The residential hotel owners are making money on their Romani tenants. When Romani people seek better housing, they often run into even more tightfisted entrepreneurs who demand even higher deposits and rents.

The town is pushing Romani residents out of a quarter where bigger business plans are afoot. This concentration of social ills is now incubating, and will soon hatch, unimaginable problems which no roundtable will be enough to resolve.

I bring my attention back to the Prague roundtable, but I keep remembering Ostrava. Suddenly I was unspeakably grateful to Kumar Vishwanathan and his people at the Life Together association (Vzájemné soužití) for the hope they give us through their persistence. They are doing their best, together with Romani residents of Přednádraží street who have lived there for more than 20 years, to repair a building there and maintain it as housing. That effort is a symbol of a good approach toward people, one that should be an example to others.

Unlike the residential hotel, that building felt like a home, even if the electricity had been disconnected. It was during our visit there that Kumar learned the Czech Ministry of Labor and Social Affairs would not be funding one of his important social work projects in the field featuring a "mixed" (non-Romani and Romani) team. The project helps victims of loan-sharking, works to eliminate the various infestations at the residential hotels (bedbugs, dysentery, hepatitis), maintains good cooperation with the police, works with children, etc.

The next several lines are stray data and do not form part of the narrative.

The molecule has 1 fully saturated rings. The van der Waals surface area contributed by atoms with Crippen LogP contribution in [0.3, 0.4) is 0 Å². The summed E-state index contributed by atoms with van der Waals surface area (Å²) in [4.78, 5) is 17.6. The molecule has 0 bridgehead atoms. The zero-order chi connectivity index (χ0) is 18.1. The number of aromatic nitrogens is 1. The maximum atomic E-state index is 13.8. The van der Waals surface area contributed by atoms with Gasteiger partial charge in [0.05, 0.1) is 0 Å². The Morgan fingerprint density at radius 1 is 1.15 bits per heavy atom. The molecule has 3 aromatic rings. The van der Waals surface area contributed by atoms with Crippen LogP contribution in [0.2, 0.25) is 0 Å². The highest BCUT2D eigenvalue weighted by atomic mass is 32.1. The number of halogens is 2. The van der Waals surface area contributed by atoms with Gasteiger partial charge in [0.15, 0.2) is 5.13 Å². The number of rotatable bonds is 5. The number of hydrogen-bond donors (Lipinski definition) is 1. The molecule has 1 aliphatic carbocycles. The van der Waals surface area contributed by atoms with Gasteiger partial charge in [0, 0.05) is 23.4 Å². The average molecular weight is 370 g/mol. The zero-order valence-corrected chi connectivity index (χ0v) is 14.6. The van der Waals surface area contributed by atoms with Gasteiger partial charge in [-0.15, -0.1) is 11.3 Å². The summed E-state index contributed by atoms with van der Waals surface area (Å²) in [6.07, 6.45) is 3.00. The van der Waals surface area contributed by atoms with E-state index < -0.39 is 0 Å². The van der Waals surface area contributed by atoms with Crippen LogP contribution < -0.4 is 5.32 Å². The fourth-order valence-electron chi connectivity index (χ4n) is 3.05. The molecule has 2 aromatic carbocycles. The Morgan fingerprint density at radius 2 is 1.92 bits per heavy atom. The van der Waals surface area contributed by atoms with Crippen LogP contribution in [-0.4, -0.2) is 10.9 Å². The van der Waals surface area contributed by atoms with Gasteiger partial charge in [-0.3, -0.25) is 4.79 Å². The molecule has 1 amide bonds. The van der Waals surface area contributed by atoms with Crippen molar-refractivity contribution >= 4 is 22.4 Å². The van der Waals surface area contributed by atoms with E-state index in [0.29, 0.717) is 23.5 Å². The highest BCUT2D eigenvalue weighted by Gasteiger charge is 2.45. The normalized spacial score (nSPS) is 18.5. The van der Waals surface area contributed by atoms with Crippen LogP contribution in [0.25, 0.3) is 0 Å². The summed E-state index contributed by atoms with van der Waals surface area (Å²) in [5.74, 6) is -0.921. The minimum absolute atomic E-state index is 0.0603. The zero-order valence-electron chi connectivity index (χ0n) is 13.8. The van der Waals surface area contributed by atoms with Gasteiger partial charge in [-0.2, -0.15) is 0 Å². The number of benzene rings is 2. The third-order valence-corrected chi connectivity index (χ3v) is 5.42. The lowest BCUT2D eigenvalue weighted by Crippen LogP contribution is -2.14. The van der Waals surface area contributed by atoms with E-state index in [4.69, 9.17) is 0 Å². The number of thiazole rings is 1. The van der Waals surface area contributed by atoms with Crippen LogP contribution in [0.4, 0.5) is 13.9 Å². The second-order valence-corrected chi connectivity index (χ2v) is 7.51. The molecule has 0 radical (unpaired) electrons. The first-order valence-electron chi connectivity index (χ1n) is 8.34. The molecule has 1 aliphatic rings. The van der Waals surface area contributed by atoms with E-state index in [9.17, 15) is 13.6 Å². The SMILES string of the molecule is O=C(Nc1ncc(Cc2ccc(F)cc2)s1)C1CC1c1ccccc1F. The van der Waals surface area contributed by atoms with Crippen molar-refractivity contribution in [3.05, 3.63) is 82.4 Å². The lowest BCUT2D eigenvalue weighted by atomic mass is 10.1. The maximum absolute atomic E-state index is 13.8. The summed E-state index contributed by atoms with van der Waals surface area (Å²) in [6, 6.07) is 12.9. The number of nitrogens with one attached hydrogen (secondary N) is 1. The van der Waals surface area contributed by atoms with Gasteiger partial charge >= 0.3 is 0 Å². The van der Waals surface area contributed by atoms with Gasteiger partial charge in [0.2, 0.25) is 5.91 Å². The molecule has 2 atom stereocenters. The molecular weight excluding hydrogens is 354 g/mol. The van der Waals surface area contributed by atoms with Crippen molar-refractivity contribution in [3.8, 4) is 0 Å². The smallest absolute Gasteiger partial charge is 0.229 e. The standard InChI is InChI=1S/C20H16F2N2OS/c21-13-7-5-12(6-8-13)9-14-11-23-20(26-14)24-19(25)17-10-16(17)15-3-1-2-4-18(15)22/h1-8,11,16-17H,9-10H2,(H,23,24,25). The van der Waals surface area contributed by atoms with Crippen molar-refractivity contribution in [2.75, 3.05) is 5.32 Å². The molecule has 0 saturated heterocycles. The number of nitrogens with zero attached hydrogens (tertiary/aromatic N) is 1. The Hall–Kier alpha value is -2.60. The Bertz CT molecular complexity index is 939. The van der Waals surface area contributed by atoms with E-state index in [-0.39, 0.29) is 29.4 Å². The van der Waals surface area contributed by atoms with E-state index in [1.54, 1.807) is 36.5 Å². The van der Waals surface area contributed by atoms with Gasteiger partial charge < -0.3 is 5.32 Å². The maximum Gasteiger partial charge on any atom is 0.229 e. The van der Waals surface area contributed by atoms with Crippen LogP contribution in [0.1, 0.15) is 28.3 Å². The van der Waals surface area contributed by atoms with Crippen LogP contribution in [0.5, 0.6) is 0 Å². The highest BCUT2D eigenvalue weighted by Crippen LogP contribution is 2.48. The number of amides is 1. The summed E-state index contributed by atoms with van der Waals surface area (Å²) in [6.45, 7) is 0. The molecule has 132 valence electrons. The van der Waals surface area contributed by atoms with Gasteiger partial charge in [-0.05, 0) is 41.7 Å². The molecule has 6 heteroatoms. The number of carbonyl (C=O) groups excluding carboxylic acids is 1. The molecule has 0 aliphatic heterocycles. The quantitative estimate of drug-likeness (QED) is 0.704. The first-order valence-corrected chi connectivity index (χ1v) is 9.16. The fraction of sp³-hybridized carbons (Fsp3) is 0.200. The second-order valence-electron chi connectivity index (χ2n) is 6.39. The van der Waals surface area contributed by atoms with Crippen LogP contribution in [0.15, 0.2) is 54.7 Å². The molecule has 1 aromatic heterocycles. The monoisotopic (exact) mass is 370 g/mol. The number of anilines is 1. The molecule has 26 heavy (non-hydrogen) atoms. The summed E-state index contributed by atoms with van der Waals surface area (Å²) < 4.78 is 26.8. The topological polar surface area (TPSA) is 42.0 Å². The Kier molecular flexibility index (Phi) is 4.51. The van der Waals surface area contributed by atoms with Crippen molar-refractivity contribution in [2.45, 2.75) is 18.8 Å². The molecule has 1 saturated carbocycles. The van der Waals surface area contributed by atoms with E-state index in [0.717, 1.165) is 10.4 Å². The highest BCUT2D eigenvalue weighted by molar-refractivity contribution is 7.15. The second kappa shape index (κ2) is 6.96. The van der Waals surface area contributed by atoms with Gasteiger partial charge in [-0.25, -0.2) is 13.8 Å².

I can't believe it. The state will not be supporting efforts to resolve these problems and the incubation of many other growing problems doesn't bother them at all. I call Kumar to support him in his efforts. It is unbelievable how many years he has been dealing with unhelpfulness on the part of local and state officials.

Fortunately, he also has good people around him. I'll be sending at least a little money to the SOS Přednádraží initiative (http://www.sosprednadrazi.cz/chci-pomoci). These are young people from all over the country who view these problems just like I do and are involved in resolving it.

There are many such activities here. I admire them very much, as they are standing up for the vulnerable, those brought into a situation of powerlessness by the traffickers in poverty. I am realizing more and more that those of us down here on the ground must help one another as much as we possibly can.

Věra Roubalová Kostlánová, translated by Gwendolyn Albert
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Bída, Děti, Dotace, Drogy, Chudoba, Komunální, Kriminalita, Lichva, Menšiny, Neziskový sektor, Ostrava, Praha, Projekty, Přednádraží, Sociální, Sociální dávky, Sociální vyloučení, Soužití, Ubytování, Vláda, Vystěhování, Aktivismus, MPSV, návštěva, Občanské iniciativy, Romové, sociální bydlení, sociální služby, sociální vyloučení, ubytovny, úplavice, Commentary, Czech republic, Ghetto, Housing, integration, MPSV, opinions, podnikání, Roma